Monday, February 27, 2006

Tuppence for mutton.

Today, February 27th

School dinners have never had a good reputation, but at Eton on this day in 1504 they were about to get a whole lot better. Provost Henry Bost, had just died and left a legacy of two pence a year per boarder, specifically to improve their dinners. His successor Provost Lupton followed suit, and since then the boys of Eton have gathered in College Hall every February 27th (“Threepenny Day”) to offer prayers to their benefactors.

Tuppence bought half a sheep per year per boarder, which does not sound much for growing boys, but until then students had had to feed themselves. Eton was originally a school for poor boys, so they would not have eaten well.

For some reason lost in transcription, mutton was the only meat provided to Etonians until 1820, when the rules were changed and they were to have chicken and greens twice a year (and raspberry tart once). There are a lot of questions going begging here, but we must focus on mutton. Eton scholars are commonly called “Tugs”, and this is either from the Latin togati, meaning "wearers of gowns", or alternatively from the “tugs of war” over scraps of “tough old mutton” in which they were frequently engaged.

If what Wellington supposedly said was true, that “the battle of Waterloo was won on the playing fields of Eton", it was probably because signing up for army rations sounded tempting after years of Eton mutton slops.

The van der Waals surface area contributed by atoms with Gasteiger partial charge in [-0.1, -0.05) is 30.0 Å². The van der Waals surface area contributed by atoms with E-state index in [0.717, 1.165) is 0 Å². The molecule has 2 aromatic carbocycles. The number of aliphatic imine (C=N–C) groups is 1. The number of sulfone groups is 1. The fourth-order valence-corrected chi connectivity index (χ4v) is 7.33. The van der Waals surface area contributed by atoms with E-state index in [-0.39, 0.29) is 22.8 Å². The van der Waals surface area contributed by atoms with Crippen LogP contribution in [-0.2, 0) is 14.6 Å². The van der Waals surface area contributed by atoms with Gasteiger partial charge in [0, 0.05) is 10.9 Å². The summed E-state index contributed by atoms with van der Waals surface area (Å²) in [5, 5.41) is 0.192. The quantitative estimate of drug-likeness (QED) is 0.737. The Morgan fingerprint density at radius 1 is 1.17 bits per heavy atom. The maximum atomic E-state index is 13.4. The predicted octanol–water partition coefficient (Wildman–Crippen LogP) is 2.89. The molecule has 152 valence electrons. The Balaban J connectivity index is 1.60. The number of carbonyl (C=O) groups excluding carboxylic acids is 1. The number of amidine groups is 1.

I shudder to think how the mutton was cooked, but think it is unlikely that it would have been anything like this rather delicious sounding recipe from ‘A Proper newe Booke of Cokerye’ from the same era (c.1545)

For to stewe mutton.
Take a necke of mutton and a breste to make the brothe stronge, and then scomeit clene, and when it hath boyled a whyle take part of the brathe and putte it intoanother pot and put therto a pounde of reysons, and let them boyle till they be tender, then strayne a little bread wyth the reysons and the broth all together, then chop tyme, sauery and perseley with other small herbes, and put into the mutton then putte in the streyned raisins wyth whole prunes, cloues and mace, peper, saffron and a lytle salte, and yf ye lyste ye may stew a chikin withal or els sparowes or such other lytle byrdes.

Tomorrow: The breakfast of diarists.

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